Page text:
The removal of social distancing requirements means temporarily widened footways may no longer be needed in many places and authorities should consider removing these and reinstating the original road layout, including any parking bays. However, the potential to encourage walking and improve public spaces through retaining widened footways permanently should be carefully considered.
Monitoring and evaluation
Trial or experimental schemes should be left in place for the full duration of the temporary traffic regulation order (TTRO) or experimental traffic regulation order (ETRO), where appropriate, or where no traffic regulation order (TRO) is required, until at least 12 months’ traffic data is available and has been published. This will allow them to settle in and for changes in travel patterns and behaviours to become apparent so that an informed decision can be made. Adjustments may be necessary to take account of real-world feedback but the aim should be to retain schemes and adjust, not remove them, unless there is substantial evidence to support this.
In assessing how and in what form to make schemes permanent, authorities should collect appropriate data to build a robust evidence base on which to make decisions. This should include traffic counts, pedestrian and cyclist counts, traffic speed, air quality data, public opinion surveys and consultation responses.
Consultation and community engagement should always be undertaken whenever authorities propose to remove, modify or reduce existing schemes and whenever they propose to introduce new ones. Engagement, especially on schemes where there is public controversy, should use objective methods, such as professional polling to British Polling Council standards, to establish a truly representative picture of local views and to ensure that minority views do not dominate the discourse. Consultations are not referendums, however. Polling results should be one part of the suite of robust, empirical evidence on which decisions are made.
Some interventions, including new lightly-segregated cycle lanes, will not require TROs. Others will require TROs, of which there are different types. The main ones are:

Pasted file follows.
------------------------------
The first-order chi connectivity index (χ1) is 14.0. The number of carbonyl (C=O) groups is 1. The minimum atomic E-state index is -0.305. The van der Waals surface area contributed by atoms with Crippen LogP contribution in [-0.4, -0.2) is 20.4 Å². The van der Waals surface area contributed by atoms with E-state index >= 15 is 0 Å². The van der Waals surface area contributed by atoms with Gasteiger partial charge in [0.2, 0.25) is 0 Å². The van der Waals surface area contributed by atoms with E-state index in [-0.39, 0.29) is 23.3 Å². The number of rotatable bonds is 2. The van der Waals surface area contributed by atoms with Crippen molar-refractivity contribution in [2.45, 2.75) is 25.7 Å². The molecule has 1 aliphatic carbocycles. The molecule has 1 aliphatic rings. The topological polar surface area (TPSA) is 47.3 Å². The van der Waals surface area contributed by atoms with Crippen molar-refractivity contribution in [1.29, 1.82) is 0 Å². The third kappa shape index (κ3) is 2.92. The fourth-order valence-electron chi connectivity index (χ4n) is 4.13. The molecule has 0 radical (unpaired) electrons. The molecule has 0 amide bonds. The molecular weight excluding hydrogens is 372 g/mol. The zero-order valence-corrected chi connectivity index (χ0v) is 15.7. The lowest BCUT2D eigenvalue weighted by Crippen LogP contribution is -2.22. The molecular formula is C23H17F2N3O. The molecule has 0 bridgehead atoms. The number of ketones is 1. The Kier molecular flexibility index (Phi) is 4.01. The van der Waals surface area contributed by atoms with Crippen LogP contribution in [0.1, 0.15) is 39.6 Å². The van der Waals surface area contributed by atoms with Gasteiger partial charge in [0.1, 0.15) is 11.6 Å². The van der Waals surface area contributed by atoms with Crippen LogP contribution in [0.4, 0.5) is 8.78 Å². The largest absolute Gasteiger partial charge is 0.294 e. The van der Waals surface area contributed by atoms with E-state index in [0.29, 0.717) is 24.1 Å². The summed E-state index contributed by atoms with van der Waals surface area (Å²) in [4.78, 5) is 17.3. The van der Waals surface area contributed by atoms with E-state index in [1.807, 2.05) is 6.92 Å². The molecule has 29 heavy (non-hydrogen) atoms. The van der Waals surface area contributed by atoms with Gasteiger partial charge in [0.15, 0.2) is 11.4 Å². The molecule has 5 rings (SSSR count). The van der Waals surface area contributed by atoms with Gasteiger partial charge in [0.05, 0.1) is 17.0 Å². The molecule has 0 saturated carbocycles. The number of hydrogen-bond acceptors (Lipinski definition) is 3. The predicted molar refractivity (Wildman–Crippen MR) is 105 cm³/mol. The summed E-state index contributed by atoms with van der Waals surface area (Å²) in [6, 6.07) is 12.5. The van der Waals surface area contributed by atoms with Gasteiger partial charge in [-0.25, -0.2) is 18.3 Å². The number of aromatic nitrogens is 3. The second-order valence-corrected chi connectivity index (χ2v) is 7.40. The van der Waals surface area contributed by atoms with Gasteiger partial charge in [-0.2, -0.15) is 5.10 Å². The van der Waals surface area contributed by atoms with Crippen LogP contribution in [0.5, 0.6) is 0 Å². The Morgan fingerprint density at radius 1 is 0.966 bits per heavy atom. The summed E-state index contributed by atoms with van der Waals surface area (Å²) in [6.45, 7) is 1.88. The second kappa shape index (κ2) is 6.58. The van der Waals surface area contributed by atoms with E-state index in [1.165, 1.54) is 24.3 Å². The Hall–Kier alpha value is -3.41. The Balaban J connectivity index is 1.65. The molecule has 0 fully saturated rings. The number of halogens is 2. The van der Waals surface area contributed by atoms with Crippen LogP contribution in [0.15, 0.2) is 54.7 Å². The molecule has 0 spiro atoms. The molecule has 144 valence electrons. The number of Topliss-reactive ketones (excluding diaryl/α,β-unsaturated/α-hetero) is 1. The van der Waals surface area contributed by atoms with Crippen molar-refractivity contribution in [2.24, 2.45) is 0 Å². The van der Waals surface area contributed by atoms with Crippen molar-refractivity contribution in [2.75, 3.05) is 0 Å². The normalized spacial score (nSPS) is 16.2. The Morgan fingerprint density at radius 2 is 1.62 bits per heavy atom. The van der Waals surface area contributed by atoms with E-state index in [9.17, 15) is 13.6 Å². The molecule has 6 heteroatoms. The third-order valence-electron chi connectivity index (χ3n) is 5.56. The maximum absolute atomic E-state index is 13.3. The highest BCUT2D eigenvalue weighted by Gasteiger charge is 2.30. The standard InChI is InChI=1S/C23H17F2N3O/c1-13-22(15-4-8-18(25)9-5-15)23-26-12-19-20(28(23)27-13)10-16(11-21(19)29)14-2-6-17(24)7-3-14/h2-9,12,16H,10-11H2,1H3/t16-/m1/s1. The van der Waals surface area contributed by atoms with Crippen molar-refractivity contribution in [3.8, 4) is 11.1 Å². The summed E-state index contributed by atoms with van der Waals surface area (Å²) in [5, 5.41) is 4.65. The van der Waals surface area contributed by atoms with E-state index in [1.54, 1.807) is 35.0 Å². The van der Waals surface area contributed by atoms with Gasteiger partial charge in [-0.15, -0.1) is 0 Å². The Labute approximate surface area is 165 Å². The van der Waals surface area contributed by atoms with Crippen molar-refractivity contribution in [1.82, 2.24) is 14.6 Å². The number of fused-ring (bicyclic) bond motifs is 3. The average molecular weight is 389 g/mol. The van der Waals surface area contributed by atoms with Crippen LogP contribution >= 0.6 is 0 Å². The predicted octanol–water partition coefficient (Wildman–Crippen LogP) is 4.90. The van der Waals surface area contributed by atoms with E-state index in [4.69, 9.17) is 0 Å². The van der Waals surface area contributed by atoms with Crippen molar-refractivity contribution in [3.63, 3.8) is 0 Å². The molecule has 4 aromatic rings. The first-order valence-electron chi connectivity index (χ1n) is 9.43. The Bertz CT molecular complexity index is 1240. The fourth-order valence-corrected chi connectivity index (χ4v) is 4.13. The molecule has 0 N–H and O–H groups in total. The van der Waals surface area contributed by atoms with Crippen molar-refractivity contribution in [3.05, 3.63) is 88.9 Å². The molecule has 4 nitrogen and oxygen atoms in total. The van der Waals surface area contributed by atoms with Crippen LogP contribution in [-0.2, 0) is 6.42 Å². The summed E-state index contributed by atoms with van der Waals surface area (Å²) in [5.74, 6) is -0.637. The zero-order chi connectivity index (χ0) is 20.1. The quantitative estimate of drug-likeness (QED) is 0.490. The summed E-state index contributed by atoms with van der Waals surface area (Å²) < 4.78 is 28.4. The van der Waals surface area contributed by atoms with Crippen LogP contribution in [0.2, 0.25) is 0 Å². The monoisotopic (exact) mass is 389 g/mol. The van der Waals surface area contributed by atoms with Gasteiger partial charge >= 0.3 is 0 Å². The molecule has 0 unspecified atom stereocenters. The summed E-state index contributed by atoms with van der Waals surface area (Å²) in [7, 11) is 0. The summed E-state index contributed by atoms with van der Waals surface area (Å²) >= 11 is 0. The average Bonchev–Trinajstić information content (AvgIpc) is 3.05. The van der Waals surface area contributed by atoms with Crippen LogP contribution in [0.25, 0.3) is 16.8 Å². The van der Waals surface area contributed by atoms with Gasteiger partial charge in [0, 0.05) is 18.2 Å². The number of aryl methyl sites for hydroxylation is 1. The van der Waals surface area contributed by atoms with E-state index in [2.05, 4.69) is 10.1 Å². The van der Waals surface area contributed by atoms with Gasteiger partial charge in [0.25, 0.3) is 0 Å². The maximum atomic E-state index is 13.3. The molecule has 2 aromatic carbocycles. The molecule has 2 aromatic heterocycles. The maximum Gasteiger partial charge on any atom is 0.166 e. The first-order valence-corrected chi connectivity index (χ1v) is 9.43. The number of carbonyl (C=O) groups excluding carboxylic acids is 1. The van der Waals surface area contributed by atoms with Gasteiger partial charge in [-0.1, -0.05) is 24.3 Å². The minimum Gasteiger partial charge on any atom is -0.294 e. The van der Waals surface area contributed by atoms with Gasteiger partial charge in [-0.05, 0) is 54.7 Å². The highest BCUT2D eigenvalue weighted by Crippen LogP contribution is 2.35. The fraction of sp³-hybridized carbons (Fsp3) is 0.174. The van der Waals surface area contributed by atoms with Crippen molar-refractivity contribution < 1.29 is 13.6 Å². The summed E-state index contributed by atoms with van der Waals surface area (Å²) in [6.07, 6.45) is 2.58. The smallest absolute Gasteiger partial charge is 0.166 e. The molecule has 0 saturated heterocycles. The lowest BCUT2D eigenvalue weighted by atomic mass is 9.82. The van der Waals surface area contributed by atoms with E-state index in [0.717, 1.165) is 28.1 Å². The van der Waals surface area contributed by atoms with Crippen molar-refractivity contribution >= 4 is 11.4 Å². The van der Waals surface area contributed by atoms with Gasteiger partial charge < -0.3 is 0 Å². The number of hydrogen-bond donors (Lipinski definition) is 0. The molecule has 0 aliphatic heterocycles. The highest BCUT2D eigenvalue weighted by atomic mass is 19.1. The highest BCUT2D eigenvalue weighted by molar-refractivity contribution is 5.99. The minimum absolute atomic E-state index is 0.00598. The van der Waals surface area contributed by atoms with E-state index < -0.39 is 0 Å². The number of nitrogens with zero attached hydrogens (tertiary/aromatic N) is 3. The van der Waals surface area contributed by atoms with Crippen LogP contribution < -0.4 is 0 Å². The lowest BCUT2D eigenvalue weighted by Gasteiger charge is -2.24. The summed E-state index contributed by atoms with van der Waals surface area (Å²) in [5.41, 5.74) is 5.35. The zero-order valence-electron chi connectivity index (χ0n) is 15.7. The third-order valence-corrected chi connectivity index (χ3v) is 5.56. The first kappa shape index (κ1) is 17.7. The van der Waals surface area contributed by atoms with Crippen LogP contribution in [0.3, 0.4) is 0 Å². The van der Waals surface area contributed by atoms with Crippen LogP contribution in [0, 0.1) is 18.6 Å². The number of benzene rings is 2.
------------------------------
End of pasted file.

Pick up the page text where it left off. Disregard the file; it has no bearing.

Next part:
- permanent: this process includes prior consultation on the proposed scheme design, a 21-day notice period for statutory consultees and others who can log objections; there can be a public inquiry in some circumstances
- experimental: these are used to trial schemes that may then be made permanent. Authorities must put in place monitoring arrangements and carry out ongoing consultation once the measure is built. Although the initial implementation period can be quick, local residents and businesses should still be given an opportunity to comment on proposed changes and the need for extra monitoring and consultation afterwards can make them a more onerous process overall. Schemes installed using experimental orders are subject to a requirement for ongoing consultation for 6 months once in place, with statutory consultees including bus operators, emergency services and freight industry representatives. This consultation allows a trial scheme to be adjusted in the light of experience and feedback, which can lead to a better scheme overall. Schemes should be monitored and evaluated to help make decisions as to whether the scheme should be made permanent and if so in what form
- temporary: these can be in place for up to 18 months. There is a 7-day notice period prior to making the TRO and a 14-day notification requirement after it is made, plus publicity requirements. It is also recommended that authorities consult local residents and businesses at the design stage to ensure schemes will not have unintended consequences